Hack Night With Mark Weber

Dazza Greenwood edited this page Feb 8, 2017 · 3 revisions

Hacking Electronic Transferable Records

Join us for a focused legal hack session with Mark Weber of the MIT Digital Currency Initiative as we help solve for the legal aspects of transitioning paper-based warehouse receipts into the form of blockchain-backed digital, networked objects!

The general idea is to refactor legally valid and enforceable warehouse receipts from paper documents to digital records. For purposes of making good progress and helping to provide a solid starting point to work with, we will explore:

1) Identifying system design requirements or constraints by starting with a walk through of the rules governing "Transferable Records" under UETA and ESIGN; and

2) Identifying contract design requirements or constraints by starting with a walkthrough of a standard, international "Trading Partner Agreement" appropriate for participation in relatively open commerce platforms, exchange networks and multi-player market systems (not a big buyer supply chain trading partner).

The goal for this hack night is to develop a bullet list of potentially important legal requirements, constraints and other design goals derived from a rapid but focused walk through of relevant legal rules. The intention is to derive that bullet list from legal rules governing warehouse receipts in the form of electronic transferable records in the practical context of some likely types of rules governing parties using the digital warehouse receipt system derived from very standard trading partner and other commercial umbrella agreements. While these two sources are far from comprehensive sets of all the legal rules impacting a system for digital warehouse receipts, they do provide a core "DNA-like" set of coherent, widely accepted, authoritative, definite, timely, relevant and achievable foundation to build upon.

------- Background/Contextual Materials --------

Trading Partner Agreement Standard Examples:

Electronic Transferable Records materials:

Federal and Uniform State Law

The legal validity of Electronic Transferable Records was explicitly established in the US through UETA (as uniform state law) and ESIGN (federally), both of which (broadly) were implementations of the UNCITRAL Model Law on Electronic Commerce.


Good Background Materials

"Control" of Transferable Records: Issues and Options

Relevant Interests of Mark Weber

Comprehensive UNCITRAL Bibliography

UNCITRAL Bibliography of Relevant Articles:

Mark Weber's Warehouse Receipts Project


I. The social and economic impact of improving warehouse receipts

As the Peruvian economist Hernando De Soto famously noted in The Mystery of Capital, emerging market countries have trillions of dollars of “dead capital” assets waiting to be unlocked and fully deployed in the economy to generate shared prosperity. While De Soto has focused for decades on land title, a highly contentious and culturally sensitive topic, we see warehoused commodities as an overlooked opportunity to achieve this same vision for a more robust social and economic ecosystem.

Every day in our increasingly global economy, producers of various commodities use warehouses to store the fruits of their labor until favorable pricing motivates the sale of those goods. In advanced systems, the corresponding warehouse receipts can be pledged as collateral to access credit and facilitate trade, producing numerous benefits for societies and economies. [1]

However, inefficiencies and malfeasance in existing systems stifle credit flows as a function of lending risks, prevent widespread access for small-medium producers, and heighten systemic risks[2] to the economy.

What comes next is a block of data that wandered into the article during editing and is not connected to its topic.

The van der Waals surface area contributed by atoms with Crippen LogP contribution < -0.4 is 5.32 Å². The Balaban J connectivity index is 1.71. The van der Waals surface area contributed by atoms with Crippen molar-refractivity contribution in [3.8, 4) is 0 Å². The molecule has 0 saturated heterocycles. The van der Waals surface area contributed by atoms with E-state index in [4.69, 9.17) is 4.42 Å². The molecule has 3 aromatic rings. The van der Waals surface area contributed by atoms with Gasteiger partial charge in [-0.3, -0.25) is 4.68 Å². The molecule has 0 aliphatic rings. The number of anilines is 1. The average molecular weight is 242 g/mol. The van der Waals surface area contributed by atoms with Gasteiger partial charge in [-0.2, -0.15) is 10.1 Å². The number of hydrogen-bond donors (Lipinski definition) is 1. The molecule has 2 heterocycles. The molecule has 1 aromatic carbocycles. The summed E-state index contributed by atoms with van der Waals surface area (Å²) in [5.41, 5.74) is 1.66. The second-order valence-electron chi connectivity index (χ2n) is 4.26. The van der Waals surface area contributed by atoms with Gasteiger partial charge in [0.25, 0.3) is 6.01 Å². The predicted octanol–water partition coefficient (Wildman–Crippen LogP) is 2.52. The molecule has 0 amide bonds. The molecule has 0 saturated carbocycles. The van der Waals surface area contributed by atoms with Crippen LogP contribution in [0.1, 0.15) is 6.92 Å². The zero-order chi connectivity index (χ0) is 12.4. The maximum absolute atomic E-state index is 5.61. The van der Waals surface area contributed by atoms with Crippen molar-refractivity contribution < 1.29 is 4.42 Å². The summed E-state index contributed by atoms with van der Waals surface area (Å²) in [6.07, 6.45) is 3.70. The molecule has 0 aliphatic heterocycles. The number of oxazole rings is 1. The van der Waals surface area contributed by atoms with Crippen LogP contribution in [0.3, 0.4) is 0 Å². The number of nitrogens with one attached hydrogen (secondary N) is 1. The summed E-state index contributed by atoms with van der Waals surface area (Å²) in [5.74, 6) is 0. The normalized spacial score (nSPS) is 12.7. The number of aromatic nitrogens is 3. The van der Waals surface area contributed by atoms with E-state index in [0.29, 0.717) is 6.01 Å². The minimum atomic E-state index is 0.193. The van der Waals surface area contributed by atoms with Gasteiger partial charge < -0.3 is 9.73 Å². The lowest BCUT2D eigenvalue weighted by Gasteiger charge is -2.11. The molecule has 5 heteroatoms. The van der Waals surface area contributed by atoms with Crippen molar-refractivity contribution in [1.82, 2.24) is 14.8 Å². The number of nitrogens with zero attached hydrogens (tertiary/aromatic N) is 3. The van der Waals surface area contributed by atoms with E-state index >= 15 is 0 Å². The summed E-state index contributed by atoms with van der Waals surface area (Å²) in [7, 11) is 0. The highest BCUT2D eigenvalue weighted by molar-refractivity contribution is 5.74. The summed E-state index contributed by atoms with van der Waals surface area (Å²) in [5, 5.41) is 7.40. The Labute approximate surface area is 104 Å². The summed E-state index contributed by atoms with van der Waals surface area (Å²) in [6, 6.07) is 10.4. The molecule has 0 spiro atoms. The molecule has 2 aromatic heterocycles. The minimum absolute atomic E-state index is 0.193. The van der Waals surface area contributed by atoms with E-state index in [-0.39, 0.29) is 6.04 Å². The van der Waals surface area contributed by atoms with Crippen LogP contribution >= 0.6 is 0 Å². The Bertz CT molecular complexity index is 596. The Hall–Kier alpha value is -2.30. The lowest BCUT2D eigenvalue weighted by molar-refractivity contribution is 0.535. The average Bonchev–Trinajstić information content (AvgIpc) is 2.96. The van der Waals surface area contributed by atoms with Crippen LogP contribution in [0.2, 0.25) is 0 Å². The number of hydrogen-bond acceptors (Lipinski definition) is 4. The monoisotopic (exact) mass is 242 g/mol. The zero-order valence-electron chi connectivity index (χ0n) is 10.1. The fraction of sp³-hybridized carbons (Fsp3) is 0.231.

In 2014, for example, a $10 billion dollar trade finance fraud was uncovered in China. The perpetrators at the Qingdao and Penglai trade ports used the same storage quantities of metal repeatedly as collateral against multiple loans at once, resulting in billions of dollars of loans backed by nothing. The ramifications were massive. Standard Chartered reported a 20% drop in 2014 earnings resulting from their $250 million exposure to Qingdao.

Independent of malfeasance, substantial frictions exist due to the structural limitations of paper-based registries and even traditional digital databases that fail in key areas of accessibility, interoperability, and security. Creative syntheses of technology, law, and policy can improve these systems to generate inclusive prosperity and reduce poverty.

II. Imagining a globally distributed system of record with coded permissions and digitally enforced contracts based on account balances

In week one, a depositor arrives at a warehouse with 100 units of corn to store. Upon entering the compound, the depositor checks in to the digital system with his unique digital identification (a public key represented by a QR code) associated with his account. A warehouse employee, also checked into the system upon arriving at work, opens the depositor’s account and begins processing the 100 units according to standard procedures. The digital devices he uses to evaluate the corn, for example a digital weighing scale, offer read-outs that the warehouse employee records manually using a smart-phone or tablet application, but the digital devices themselves also participate as users in the system writing to the account entry. Thus, the digital devices and the employee serve to verify and/or dispute one another’s entries. Upon completion of the deposit, the depositor and the employee sign the deposit with their respective private keys. The details of the deposit are recorded in the account transaction activity, stored in a cryptographically-secured IPFS[3] distributed database, and hashed to the Bitcoin blockchain with a micropayment of a few cents. The depositor’s account balance automatically updates to reflect the 100 units of corn and corresponding market value updated every second.